Elizabeth Catlett (American, 1915-2012)
Also known as: Mora, Elizabeth CatlettBirth Place: Washington, DC, United States)
Who is sculptor Elizabeth Catlett?
Elizabeth Catlett is an abstract sculpture artist and graphic designer who often works with bronze and marvel. From the start, Catlett has been intrigued by African American, Native American, and Mexican art -- and often incorporates those themes into her sculptures. She is considered by most to be the greatest American black sculptor. Her groundbreaking work led to her being acknowledged by the mainstream art world as early as the 1940s, an astonishing feat for a woman of color at that time period. From an early age, her talent was undeniable.
This lifetime of work has led to numerous awards and fellowships. She received a Rosenwald Fellowship, the Women’s Caucus for Art Lifetime Achievement Award, a Legends and Legacy Award from the Art Institute of Chicago, and the prestigious Key of Life Award from the NAACP. She has an honorary doctorate from Carnegie Mellon, and her work is featured in almost every major American and Mexican art museum.
What kind of art does Elizabeth Catlett make?
Overwhelmingly, Elizabeth Catlett makes sculptures of the female form. Her work takes many mediums, wood, bronze, and marble among them. She is famous for using her own body as a model for her work. Since her college thesis, she has depicted African American women and children. This has often led her into decidedly political territory. Her famed linocut series “I am the Negro Woman” is directly inspired by what she learned from her students - working-class black men and women - during her time teaching at George Washington Carver School. Whatever the medium, print or sculpture, Catlett’s work is beautiful because of her smooth forms, brought about by years of honing her technique and craft.
How did sculptor Elizabeth Catlett get started?
Elizabeth Catlett was born to a working family in Washington D.C. where she spent much of her young life. Education was highly valued in the Catlettt hospital and as such, Elizabeth received a bachelor of arts degree from Howard University. She was accepted into the MFA program at the University of Iowa, graduating in 1940 -- the first black woman to ever attend that institution. While there she studied under the great regionalist painter, Grant Wood, who taught her to paint what she knew best. Catlett often credited Wood with freeing her to depict the reality of black women in her work.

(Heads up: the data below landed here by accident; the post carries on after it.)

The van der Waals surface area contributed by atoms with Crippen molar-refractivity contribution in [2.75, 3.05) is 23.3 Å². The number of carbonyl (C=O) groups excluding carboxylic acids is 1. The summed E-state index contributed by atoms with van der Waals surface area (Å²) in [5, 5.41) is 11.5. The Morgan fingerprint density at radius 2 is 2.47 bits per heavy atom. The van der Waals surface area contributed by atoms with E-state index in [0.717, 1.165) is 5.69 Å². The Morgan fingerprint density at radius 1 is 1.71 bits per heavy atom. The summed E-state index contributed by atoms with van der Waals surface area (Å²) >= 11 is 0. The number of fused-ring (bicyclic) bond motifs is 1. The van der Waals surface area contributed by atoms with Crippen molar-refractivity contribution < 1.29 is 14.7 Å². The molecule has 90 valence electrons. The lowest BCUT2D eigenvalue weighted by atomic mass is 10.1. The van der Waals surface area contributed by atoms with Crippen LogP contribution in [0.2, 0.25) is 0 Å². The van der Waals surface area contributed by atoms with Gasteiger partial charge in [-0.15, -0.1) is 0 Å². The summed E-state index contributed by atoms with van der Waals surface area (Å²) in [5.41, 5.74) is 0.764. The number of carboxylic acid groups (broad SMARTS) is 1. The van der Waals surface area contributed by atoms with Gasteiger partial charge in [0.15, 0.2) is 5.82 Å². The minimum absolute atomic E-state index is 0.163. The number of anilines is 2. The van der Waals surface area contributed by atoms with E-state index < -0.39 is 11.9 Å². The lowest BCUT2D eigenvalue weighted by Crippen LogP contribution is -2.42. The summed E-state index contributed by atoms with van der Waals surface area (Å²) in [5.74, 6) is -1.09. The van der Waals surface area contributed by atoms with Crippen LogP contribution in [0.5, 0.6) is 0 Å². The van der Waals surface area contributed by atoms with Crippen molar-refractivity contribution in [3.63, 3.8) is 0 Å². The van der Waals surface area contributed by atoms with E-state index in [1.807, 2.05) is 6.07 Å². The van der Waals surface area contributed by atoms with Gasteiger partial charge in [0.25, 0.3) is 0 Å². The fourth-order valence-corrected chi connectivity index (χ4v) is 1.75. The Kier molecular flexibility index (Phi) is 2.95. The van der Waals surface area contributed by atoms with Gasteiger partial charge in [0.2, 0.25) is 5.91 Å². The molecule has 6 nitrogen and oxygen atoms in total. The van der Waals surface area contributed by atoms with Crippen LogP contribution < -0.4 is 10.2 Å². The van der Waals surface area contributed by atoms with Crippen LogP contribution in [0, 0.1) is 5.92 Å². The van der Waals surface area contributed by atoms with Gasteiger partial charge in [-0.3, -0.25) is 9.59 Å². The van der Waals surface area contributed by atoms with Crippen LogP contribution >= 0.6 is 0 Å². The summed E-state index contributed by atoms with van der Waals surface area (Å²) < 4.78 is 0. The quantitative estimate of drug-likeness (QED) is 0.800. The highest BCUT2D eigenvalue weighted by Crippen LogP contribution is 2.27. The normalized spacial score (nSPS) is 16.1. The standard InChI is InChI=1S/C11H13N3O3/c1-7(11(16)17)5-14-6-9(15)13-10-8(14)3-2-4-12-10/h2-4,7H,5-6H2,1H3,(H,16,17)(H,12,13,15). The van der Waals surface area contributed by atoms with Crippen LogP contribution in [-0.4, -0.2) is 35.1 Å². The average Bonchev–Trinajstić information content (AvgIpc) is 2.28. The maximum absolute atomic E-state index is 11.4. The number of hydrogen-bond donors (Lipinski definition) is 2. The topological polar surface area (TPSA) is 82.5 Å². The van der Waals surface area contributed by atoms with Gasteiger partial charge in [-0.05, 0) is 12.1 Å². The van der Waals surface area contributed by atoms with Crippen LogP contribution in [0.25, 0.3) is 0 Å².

Following graduation, she became the chair of the art department at Dillard University -- her time there would transform that school. By the end of her time, they would adopt the use of nude models in class, and gained entrance for black children into their museum, something that hadn’t been allowed up until that point. She moved to Mexico in the late 1940s and would spend much of the rest of her life there studying, sculpting, and promoting social justice.
How much are Elizabeth Catlett’s sculptures worth?
Elizabeth Catlett’s sculptures are worth $10,000 on the low end and over $350,000 on the high end. The most ever paid for an Elizabeth Catlett sculpture is $389,000 for the piece Seated Woman on October 8th, 2019. This represents a big shift in Catlett’s worth at auction, it ultimately outperformed its high estimates by more than double. Catlett’s work feels especially relevant and topical today -- which is a big appeal to many collectors of her art. That makes any Catlett piece worth a look when it becomes available at auction.
Where to buy Elizabeth Catlett sculptures for sale?
See the works for sale below. Why buy from Heritage? Art buyers feel confident because our experts know the market and put careful valuations on the artwork for sale. We make the bidding process easier to help you expand your art collection.
How to value Elizabeth Catlett sculptures?
The best way to value art is to compare past auction prices for similar works. View past sale prices below. When you’re ready to sell, contact Heritage Auctions to request an auction estimate of the likely selling price at auction. If you need a formal written appraisal for estate planning or insurance, please contact our Appraisal Services Department.
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How do you know what's valuable?
Our Art Value Guide provides free information about how to value your Elizabeth Catlett Artwork.